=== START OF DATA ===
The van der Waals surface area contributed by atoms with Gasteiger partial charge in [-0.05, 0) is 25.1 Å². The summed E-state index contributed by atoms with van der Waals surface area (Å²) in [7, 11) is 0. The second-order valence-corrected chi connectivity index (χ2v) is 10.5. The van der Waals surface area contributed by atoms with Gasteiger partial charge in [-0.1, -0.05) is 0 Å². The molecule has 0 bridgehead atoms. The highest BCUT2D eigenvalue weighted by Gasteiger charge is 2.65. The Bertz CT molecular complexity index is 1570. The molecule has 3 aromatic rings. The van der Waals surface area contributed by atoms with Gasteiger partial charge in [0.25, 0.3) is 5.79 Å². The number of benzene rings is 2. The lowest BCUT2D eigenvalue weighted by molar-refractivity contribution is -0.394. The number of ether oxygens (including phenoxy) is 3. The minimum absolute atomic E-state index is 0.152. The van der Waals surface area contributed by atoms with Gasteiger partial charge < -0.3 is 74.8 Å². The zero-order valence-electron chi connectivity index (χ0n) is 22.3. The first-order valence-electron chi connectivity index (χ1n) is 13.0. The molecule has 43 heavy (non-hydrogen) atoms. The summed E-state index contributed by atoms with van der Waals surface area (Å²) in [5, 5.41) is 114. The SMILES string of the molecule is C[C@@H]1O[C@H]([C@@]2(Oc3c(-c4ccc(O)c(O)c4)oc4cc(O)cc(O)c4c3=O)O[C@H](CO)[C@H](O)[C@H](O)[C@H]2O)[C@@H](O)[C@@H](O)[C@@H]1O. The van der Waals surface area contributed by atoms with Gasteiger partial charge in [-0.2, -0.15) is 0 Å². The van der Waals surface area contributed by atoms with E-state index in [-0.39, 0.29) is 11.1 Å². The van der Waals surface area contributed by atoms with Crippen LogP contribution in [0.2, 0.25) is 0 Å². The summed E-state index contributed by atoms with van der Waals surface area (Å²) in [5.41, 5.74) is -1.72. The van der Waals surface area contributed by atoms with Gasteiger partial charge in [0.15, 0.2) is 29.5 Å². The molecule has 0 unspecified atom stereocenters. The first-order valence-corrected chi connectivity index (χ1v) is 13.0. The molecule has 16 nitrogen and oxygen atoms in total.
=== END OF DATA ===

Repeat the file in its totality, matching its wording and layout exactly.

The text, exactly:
The van der Waals surface area contributed by atoms with Gasteiger partial charge in [-0.05, 0) is 25.1 Å². The summed E-state index contributed by atoms with van der Waals surface area (Å²) in [7, 11) is 0. The second-order valence-corrected chi connectivity index (χ2v) is 10.5. The van der Waals surface area contributed by atoms with Gasteiger partial charge in [-0.1, -0.05) is 0 Å². The molecule has 0 bridgehead atoms. The highest BCUT2D eigenvalue weighted by Gasteiger charge is 2.65. The Bertz CT molecular complexity index is 1570. The molecule has 3 aromatic rings. The van der Waals surface area contributed by atoms with Gasteiger partial charge in [0.25, 0.3) is 5.79 Å². The number of benzene rings is 2. The lowest BCUT2D eigenvalue weighted by molar-refractivity contribution is -0.394. The number of ether oxygens (including phenoxy) is 3. The minimum absolute atomic E-state index is 0.152. The van der Waals surface area contributed by atoms with Gasteiger partial charge < -0.3 is 74.8 Å². The zero-order valence-electron chi connectivity index (χ0n) is 22.3. The first-order valence-electron chi connectivity index (χ1n) is 13.0. The molecule has 43 heavy (non-hydrogen) atoms. The summed E-state index contributed by atoms with van der Waals surface area (Å²) in [5, 5.41) is 114. The SMILES string of the molecule is C[C@@H]1O[C@H]([C@@]2(Oc3c(-c4ccc(O)c(O)c4)oc4cc(O)cc(O)c4c3=O)O[C@H](CO)[C@H](O)[C@H](O)[C@H]2O)[C@@H](O)[C@@H](O)[C@@H]1O. The van der Waals surface area contributed by atoms with Gasteiger partial charge in [-0.2, -0.15) is 0 Å². The van der Waals surface area contributed by atoms with E-state index in [-0.39, 0.29) is 11.1 Å². The van der Waals surface area contributed by atoms with Crippen LogP contribution in [0.2, 0.25) is 0 Å². The summed E-state index contributed by atoms with van der Waals surface area (Å²) in [5.41, 5.74) is -1.72. The van der Waals surface area contributed by atoms with Gasteiger partial charge in [0.15, 0.2) is 29.5 Å². The molecule has 0 unspecified atom stereocenters. The first-order valence-corrected chi connectivity index (χ1v) is 13.0. The molecule has 16 nitrogen and oxygen atoms in total.